It’s time to get rid of targets for sanctioning
Some months ago the Trussell Trust, who help communities and volunteers – including in our own area – run local foodbanks, suggested that one of the reasons for the increase in the numbers of families using foodbanks throughout the UK is the escalation of “sanctioning” by the DWP.
At that time the Tory Secretary of State Iain Duncan Smith said that statement was false and accused the Trussell Trust of acting in a party political way in support of Labour campaigns in Parliament and the media.
Last week, an all party inquiry published a report entitled “Feeding Britain” which set out the evidence for the rise in hunger in the UK, and some stark statistics.
Amongst the poorest – those in the bottom 10 per cent of household incomes – the overall proportion of household incomes spent on food, housing and utilities increased from 31 per cent in 2003 to 40 per cent by 2012.
The cost of living crisis is all too real for very many families – including lots who are in work, although sometimes on short hours or part time contracts because that is all they can get.
The report highlighted that the biggest single reason given for foodbank referrals were from benefit related problems. This reflects the same situation I hear from our local CAB workers, foodbank volunteers and constituents who come to see me at my weekly and monthly surgeries.
In the last year or so there has been a dramatic increase in the number of cases I have dealt with where people have been “sanctioned” by the DWP – sanctioning is the government word for having benefits withdrawn.
Sanctioning, applied proportionately and sparingly, may have a part to play where individuals on some benefits chose very deliberately and repeatedly not to engage in, for example, applying for a job.
But it seems instead the culture has become to find a way of applying a sanction – time and again I have had constituents contact me because they have been sanctioned, often for trivial and minor reasons – rather than the DWP accepting a reasonable explanation.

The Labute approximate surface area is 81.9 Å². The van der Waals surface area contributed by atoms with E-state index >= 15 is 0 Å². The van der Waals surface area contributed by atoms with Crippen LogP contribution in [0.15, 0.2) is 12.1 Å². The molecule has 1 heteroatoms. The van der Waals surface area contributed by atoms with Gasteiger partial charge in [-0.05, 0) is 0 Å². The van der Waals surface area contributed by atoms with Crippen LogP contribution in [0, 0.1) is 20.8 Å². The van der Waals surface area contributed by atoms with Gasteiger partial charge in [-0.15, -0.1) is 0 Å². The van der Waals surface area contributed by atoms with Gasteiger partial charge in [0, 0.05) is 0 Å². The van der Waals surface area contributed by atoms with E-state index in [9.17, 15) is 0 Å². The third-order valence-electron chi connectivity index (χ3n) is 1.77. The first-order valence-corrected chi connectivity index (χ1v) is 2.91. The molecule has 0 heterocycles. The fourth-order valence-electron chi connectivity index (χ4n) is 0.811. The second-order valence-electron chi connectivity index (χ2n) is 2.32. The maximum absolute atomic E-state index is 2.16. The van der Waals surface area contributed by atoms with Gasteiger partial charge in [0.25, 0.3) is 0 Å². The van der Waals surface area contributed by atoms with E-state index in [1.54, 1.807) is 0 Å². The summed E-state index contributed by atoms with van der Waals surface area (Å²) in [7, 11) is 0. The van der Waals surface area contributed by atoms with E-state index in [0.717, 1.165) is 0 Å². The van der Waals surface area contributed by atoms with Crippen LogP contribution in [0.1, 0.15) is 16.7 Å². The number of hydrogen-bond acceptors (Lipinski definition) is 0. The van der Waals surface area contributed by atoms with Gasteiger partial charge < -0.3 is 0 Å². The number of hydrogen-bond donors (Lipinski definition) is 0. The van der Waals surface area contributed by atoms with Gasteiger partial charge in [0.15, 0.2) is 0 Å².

Often, I have been able to intervene and have the decision overturned when it is pointed out just how ridiculous it is – but by then, often, people have had no money at all for several days. I am always conscious that it is likely to only be a minority who contact me – many others will suffer in silence.
When the result of that is families struggling to afford food, then it underlines the need for some common decency and compassion in the way in which these penalties are applied. Very few people want to be reliant on benefit, and many find themselves needing support because of an unexpected change in circumstances.
Applying penalties in an arbitrary way, and what suspiciously looks like trying to meet targets, should not be a major feature of the welfare state.
A recently redundant father being given a six week sanction for failing to attend a job interview because of a late change in his young daughter’s hospital appointment – a real example in Birmingham – is not about dealing with abuse of a system, but is an abuse within the system.
Apart from drawing attention to this reality when so many are focussed on the consumption excess that goes with Christmas, the report also served a useful purpose. Interviewed by Andrew Neil on the BBC this weekend, Iain Duncan Smith was forced to admit that, yes, sanctions and delays in the benefits system do lead to people using foodbanks.
Perhaps he could give the Trussell Trust an apology for his earlier outburst and, better still, get rid of targets for sanctioning.
Last week, along with other local parents, I sat proud and enthralled by the nativity play at my children’s school. I was also lucky enough to attend other Christmas shows, plays and concerts in some of our other local primaries.
While I might have the obvious bias about who I thought were the best two angels in a particular nativity, every play I saw was a delight and a real credit to the teachers, children and parents involved.
Along with James Kelly, I also welcomed the Rutherglen and Cambuslang Rock ‘n’ Pop Chorus to their festive performance at the lively and busy Rutherglen Exchange shopping centre on Saturday.
Fair to say they can hold a tune much better than either of us!
On song Tom Greatrex MP and James Kelly MSP, with the Rutherglen and Cambuslang Rock ‘n’ Pop Chorus